U.S. exports of motor gasoline and diesel to Mexico are up 60% from two years ago, and the ongoing liberalization of Mexican energy markets is allowing players other than state-owned Pemex to become involved in motor fuel distribution and retailing there. But there’s a catch. The port, pipeline, rail and storage infrastructure currently in place to receive U.S.-sourced gasoline and diesel and transport it within Mexico is inefficient and stressed. Further, Pemex owns or controls most of these fuel logistics assets and has been slow to make them available to others. Today, we continue our series on efforts to facilitate the transportation of motor fuels to and within the U.S.’s southern neighbor.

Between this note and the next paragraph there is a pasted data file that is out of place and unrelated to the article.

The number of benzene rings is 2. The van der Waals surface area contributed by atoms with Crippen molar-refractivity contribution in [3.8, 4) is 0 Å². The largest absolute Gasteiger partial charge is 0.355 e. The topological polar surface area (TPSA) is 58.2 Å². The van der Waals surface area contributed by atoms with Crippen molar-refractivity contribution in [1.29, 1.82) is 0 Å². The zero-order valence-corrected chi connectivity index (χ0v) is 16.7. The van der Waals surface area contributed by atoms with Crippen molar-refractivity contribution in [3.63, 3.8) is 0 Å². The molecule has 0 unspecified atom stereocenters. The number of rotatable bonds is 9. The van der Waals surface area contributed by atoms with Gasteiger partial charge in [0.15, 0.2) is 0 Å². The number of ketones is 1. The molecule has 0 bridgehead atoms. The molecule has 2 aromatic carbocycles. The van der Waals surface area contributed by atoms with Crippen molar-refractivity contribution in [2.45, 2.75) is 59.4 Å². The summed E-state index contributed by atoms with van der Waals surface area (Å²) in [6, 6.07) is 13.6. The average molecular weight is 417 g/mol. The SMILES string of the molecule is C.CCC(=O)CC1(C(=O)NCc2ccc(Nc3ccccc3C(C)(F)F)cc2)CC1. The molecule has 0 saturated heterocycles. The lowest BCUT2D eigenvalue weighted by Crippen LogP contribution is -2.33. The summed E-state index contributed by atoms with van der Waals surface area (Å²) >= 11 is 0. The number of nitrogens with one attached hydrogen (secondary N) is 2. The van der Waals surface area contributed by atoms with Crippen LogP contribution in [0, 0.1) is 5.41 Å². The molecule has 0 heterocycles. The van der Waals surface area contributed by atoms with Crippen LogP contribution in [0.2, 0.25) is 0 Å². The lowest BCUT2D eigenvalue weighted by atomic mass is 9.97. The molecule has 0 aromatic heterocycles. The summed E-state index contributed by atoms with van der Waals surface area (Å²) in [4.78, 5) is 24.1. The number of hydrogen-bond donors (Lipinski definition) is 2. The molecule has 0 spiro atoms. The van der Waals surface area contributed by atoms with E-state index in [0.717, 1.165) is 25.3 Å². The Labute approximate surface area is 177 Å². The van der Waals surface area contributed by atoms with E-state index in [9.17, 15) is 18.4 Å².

Falling production of motor gasoline, diesel and other refined products at Mexico’s aging refineries has created a south-of-the-border supply void that U.S. refiners and refined-products marketers and shippers are all too eager to fill. At the same time, the ongoing liberalization of Mexican energy markets is finally allowing players other than state-owned Petróleos Mexicános (Pemex) to become involved in motor-fuel distribution and retailing. The results of all this? U.S. exports of gasoline and diesel to Mexico are up 60% from two years ago, and U.S. companies are scrambling to develop or acquire the infrastructure needed to deliver refined products to Mexican consumers. Today, we begin a new series on the increasing role of U.S. companies in supplying, distributing and retailing motor fuels in Mexico, and on the new transportation and terminalling infrastructure being built to support that growth.